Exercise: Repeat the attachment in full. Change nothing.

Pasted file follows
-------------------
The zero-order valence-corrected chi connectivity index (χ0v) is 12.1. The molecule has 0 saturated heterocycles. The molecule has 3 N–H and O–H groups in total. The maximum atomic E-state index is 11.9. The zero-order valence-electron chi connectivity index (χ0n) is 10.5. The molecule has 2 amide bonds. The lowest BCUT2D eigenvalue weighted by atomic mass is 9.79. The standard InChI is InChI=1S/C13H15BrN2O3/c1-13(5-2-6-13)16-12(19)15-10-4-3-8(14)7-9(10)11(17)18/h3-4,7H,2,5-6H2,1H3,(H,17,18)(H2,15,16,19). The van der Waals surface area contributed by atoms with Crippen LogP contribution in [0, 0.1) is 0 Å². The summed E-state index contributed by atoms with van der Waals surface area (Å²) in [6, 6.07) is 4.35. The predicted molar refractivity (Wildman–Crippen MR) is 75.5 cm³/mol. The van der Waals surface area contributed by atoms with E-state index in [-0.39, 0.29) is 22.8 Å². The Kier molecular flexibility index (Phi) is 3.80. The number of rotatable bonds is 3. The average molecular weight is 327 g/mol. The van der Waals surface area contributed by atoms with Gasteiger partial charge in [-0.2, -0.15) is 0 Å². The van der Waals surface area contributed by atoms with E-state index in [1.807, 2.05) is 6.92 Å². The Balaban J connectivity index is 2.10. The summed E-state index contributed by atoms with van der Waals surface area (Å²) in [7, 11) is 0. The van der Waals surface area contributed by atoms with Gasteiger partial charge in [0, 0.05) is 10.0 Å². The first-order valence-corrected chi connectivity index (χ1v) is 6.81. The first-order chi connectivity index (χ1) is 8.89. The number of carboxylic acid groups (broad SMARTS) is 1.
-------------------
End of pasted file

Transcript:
The zero-order valence-corrected chi connectivity index (χ0v) is 12.1. The molecule has 0 saturated heterocycles. The molecule has 3 N–H and O–H groups in total. The maximum atomic E-state index is 11.9. The zero-order valence-electron chi connectivity index (χ0n) is 10.5. The molecule has 2 amide bonds. The lowest BCUT2D eigenvalue weighted by atomic mass is 9.79. The standard InChI is InChI=1S/C13H15BrN2O3/c1-13(5-2-6-13)16-12(19)15-10-4-3-8(14)7-9(10)11(17)18/h3-4,7H,2,5-6H2,1H3,(H,17,18)(H2,15,16,19). The van der Waals surface area contributed by atoms with Crippen LogP contribution in [0, 0.1) is 0 Å². The summed E-state index contributed by atoms with van der Waals surface area (Å²) in [6, 6.07) is 4.35. The predicted molar refractivity (Wildman–Crippen MR) is 75.5 cm³/mol. The van der Waals surface area contributed by atoms with E-state index in [-0.39, 0.29) is 22.8 Å². The Kier molecular flexibility index (Phi) is 3.80. The number of rotatable bonds is 3. The average molecular weight is 327 g/mol. The van der Waals surface area contributed by atoms with Gasteiger partial charge in [-0.2, -0.15) is 0 Å². The van der Waals surface area contributed by atoms with E-state index in [1.807, 2.05) is 6.92 Å². The Balaban J connectivity index is 2.10. The summed E-state index contributed by atoms with van der Waals surface area (Å²) in [7, 11) is 0. The van der Waals surface area contributed by atoms with Gasteiger partial charge in [0, 0.05) is 10.0 Å². The first-order valence-corrected chi connectivity index (χ1v) is 6.81. The first-order chi connectivity index (χ1) is 8.89. The number of carboxylic acid groups (broad SMARTS) is 1.